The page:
Census Bureau counting heads in the cloud

By , Network World |  Government

McGrath said using the Akamai network provided a better-quality Web experience to citizens for less money than building their own network. Akamai also provided a barrier against distributed denial-of-service (DDoS) attacks.

"That was a huge concern for us that in the height of the decennial activity if we were a target of a DDoS attack or the site would go down or the performance would go down that it would reflect negatively on the Census Bureau and deter citizens from participating," McGrath says. "Using the CDN was a huge positive lesson. I don't know if it could have gone any better."

Census also used several software-as-a-service (SaaS) providers, including RightNow, which provides self-service customer support such as searchable FAQs. Census says it was able to get RightNow up and running 25 days after purchasing the system. Census says it would have taken six months just to select the IT infrastructure required to run the application in house.

Census uses GovDelivery, which provides outsourced e-mail delivery services to public sector clients. GovDelivery's built-in blogging tool was used by the Census Bureau Director to publish a blog within days of buying the service.

The bureau's Integrated Partner Contact Database is built upon Salesforce.com's platform, which it paid for on a subscription basis. Census was able to tweak the configurations on Salesforce.com software, rather than having to conduct any custom programming.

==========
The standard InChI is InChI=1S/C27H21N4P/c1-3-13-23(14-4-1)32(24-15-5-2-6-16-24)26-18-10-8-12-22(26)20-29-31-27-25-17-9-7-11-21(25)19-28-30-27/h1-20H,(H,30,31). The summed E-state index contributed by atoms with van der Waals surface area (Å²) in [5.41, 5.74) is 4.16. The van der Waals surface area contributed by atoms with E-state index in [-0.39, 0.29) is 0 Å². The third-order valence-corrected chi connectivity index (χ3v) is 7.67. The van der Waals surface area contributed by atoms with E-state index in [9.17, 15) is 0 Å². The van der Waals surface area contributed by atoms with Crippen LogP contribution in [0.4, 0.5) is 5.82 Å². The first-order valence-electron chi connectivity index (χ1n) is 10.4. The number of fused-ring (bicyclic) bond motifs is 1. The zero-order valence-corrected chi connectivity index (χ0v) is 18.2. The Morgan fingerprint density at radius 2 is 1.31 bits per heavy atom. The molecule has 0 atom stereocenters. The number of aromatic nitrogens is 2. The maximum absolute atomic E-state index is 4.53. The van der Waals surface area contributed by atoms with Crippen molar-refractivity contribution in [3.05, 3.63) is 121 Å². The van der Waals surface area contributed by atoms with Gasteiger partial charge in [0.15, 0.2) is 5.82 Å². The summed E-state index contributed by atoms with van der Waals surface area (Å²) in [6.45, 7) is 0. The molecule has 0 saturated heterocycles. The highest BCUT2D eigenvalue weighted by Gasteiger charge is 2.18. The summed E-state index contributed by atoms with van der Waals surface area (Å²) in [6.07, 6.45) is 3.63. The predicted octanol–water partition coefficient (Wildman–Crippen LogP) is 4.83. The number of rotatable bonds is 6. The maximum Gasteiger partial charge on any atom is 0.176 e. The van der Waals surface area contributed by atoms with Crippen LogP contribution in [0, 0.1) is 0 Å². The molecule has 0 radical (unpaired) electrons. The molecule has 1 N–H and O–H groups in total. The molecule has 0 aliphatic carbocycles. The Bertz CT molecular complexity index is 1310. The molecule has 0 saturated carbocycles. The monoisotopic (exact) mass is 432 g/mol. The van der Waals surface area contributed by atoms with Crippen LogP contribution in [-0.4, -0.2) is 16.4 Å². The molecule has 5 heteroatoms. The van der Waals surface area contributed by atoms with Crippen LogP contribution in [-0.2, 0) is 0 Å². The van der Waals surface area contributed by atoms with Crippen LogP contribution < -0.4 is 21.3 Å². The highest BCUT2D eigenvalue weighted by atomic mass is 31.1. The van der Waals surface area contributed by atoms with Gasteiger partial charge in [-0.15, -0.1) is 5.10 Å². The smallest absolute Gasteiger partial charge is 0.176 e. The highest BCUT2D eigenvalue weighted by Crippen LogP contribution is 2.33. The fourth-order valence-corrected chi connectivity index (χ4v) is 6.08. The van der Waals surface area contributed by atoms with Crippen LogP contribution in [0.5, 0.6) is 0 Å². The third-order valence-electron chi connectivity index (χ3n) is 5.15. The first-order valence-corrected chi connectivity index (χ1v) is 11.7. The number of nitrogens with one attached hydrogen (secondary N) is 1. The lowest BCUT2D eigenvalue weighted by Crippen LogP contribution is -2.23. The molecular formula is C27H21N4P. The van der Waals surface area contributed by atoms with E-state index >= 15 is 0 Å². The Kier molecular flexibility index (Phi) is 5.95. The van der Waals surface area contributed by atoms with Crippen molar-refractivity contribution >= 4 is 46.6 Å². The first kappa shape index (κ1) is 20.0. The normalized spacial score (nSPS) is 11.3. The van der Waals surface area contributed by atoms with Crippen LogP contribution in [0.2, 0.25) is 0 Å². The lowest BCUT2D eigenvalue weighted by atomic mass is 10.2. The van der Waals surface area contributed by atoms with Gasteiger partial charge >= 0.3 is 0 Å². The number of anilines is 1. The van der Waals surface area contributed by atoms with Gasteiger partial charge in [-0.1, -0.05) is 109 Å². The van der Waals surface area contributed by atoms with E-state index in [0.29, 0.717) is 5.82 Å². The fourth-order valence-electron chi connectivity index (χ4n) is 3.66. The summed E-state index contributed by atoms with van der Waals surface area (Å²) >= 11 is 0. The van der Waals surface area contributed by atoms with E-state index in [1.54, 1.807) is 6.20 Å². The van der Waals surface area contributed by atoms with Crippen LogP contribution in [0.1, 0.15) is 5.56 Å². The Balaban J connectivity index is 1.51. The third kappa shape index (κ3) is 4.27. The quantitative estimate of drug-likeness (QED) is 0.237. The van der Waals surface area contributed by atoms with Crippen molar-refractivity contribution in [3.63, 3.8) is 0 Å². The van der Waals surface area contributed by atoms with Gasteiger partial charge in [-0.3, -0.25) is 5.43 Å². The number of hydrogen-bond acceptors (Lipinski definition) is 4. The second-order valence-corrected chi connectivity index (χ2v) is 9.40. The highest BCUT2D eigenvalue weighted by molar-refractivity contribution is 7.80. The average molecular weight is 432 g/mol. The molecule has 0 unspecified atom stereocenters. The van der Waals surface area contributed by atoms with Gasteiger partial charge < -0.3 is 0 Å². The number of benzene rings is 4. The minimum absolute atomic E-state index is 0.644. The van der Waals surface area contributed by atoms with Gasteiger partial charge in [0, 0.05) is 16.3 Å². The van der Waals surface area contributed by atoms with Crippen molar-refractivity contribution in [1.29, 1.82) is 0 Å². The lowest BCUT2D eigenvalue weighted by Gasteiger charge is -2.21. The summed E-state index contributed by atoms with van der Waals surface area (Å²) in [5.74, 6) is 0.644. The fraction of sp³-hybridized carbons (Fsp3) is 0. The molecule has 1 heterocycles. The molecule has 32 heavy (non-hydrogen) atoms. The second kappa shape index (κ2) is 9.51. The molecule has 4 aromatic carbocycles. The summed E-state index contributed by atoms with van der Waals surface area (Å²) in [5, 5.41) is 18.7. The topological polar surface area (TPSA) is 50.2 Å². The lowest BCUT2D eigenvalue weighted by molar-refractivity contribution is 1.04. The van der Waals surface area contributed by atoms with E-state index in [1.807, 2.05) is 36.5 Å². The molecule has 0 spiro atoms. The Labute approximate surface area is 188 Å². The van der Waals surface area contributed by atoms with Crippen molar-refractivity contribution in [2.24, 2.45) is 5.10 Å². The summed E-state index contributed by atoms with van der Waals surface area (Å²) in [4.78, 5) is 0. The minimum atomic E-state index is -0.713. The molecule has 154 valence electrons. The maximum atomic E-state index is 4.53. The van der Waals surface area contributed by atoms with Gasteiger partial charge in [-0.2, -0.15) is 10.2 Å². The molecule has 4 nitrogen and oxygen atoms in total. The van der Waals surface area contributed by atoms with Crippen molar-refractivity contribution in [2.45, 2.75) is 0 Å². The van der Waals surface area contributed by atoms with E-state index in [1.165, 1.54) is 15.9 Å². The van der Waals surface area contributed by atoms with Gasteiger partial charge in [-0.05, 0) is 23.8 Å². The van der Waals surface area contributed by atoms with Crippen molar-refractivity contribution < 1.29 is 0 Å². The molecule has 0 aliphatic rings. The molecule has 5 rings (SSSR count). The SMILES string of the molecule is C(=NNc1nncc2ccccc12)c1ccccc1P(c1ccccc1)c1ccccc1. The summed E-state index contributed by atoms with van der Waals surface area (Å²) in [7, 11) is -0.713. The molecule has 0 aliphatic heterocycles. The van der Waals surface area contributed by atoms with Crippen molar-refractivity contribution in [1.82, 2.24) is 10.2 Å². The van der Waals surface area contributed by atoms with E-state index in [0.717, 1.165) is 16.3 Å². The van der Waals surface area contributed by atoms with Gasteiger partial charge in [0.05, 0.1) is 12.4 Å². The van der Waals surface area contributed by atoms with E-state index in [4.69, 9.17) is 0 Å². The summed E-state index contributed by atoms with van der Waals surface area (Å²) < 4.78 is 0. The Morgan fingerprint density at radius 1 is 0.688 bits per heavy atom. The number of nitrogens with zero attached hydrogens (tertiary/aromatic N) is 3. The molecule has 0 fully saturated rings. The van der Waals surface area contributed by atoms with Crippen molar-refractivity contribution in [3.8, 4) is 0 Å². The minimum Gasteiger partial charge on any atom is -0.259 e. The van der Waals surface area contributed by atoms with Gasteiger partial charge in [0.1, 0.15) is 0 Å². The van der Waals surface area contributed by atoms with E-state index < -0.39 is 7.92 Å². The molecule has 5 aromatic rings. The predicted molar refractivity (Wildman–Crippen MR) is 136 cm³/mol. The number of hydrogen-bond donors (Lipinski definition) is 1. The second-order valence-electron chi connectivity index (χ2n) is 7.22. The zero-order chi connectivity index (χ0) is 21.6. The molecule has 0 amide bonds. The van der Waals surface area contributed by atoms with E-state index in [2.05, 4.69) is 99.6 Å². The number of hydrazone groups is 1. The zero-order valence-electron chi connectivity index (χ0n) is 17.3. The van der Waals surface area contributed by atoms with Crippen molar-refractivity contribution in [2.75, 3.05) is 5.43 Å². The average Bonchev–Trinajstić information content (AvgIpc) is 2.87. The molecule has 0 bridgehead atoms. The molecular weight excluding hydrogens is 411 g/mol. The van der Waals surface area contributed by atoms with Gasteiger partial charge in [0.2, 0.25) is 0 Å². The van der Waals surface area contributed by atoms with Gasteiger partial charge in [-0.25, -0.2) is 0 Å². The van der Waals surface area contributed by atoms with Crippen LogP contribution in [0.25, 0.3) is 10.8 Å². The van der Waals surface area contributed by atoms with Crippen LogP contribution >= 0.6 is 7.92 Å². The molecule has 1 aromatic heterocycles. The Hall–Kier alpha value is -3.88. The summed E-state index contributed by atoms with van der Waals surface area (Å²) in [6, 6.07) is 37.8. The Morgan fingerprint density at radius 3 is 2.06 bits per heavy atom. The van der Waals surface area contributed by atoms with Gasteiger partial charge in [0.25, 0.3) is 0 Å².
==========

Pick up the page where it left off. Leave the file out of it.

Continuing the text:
Census also is using the free http://www.networkworld.com/news/2006/121806-web-20-apis.html ">Google Map's API to quickly develop mapping applications including an assistance center lookup and an interactive road tour.

To speed up acquisition of these cloud-based services, Census partnered with other federal agencies including the National Institutes of Standards and Technology and chose SaaS vendors that had already been certified by another agency. NIST is leading a federal cloud computing advisory council  that is setting cloud standards and certifying cloud-based service providers to make it easier for agencies to buy cloud computing services.

"We didn't have to re-certify and re-accredit the systems, and it really pushed the delivery of the service down from months to days or weeks," McGrath says.

Originally published on Network World |  Click here to read the original story.
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